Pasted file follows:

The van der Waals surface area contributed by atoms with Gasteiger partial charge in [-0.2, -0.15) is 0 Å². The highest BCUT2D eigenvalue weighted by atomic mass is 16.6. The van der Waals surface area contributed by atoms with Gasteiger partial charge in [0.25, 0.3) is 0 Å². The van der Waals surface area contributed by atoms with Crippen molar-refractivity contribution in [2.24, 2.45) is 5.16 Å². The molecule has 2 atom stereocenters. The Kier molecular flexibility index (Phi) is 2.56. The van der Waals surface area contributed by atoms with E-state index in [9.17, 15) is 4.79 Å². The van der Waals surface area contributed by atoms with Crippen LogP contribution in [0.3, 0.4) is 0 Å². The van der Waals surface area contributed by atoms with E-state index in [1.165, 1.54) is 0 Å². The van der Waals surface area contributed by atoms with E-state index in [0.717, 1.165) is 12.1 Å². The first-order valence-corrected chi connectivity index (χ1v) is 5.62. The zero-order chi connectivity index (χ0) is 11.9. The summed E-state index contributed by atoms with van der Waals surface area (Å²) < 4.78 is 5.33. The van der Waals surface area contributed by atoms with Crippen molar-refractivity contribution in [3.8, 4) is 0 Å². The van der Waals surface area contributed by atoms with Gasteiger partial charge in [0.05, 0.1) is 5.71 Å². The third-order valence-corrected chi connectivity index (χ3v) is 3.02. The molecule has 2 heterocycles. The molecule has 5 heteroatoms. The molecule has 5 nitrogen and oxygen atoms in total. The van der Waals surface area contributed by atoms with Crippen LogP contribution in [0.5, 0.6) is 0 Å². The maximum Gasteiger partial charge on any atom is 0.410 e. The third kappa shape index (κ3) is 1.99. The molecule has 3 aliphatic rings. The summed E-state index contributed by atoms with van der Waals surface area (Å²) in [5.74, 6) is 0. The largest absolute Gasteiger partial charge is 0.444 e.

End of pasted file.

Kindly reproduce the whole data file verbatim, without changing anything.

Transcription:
The van der Waals surface area contributed by atoms with Gasteiger partial charge in [-0.2, -0.15) is 0 Å². The highest BCUT2D eigenvalue weighted by atomic mass is 16.6. The van der Waals surface area contributed by atoms with Gasteiger partial charge in [0.25, 0.3) is 0 Å². The van der Waals surface area contributed by atoms with Crippen molar-refractivity contribution in [2.24, 2.45) is 5.16 Å². The molecule has 2 atom stereocenters. The Kier molecular flexibility index (Phi) is 2.56. The van der Waals surface area contributed by atoms with E-state index in [9.17, 15) is 4.79 Å². The van der Waals surface area contributed by atoms with Crippen LogP contribution in [0.3, 0.4) is 0 Å². The van der Waals surface area contributed by atoms with E-state index in [1.165, 1.54) is 0 Å². The van der Waals surface area contributed by atoms with E-state index in [0.717, 1.165) is 12.1 Å². The first-order valence-corrected chi connectivity index (χ1v) is 5.62. The zero-order chi connectivity index (χ0) is 11.9. The summed E-state index contributed by atoms with van der Waals surface area (Å²) < 4.78 is 5.33. The van der Waals surface area contributed by atoms with Crippen molar-refractivity contribution in [3.8, 4) is 0 Å². The van der Waals surface area contributed by atoms with Gasteiger partial charge in [0.05, 0.1) is 5.71 Å². The third-order valence-corrected chi connectivity index (χ3v) is 3.02. The molecule has 2 heterocycles. The molecule has 5 heteroatoms. The molecule has 5 nitrogen and oxygen atoms in total. The van der Waals surface area contributed by atoms with Crippen LogP contribution in [0.5, 0.6) is 0 Å². The maximum Gasteiger partial charge on any atom is 0.410 e. The third kappa shape index (κ3) is 1.99. The molecule has 3 aliphatic rings. The summed E-state index contributed by atoms with van der Waals surface area (Å²) in [5.74, 6) is 0. The largest absolute Gasteiger partial charge is 0.444 e.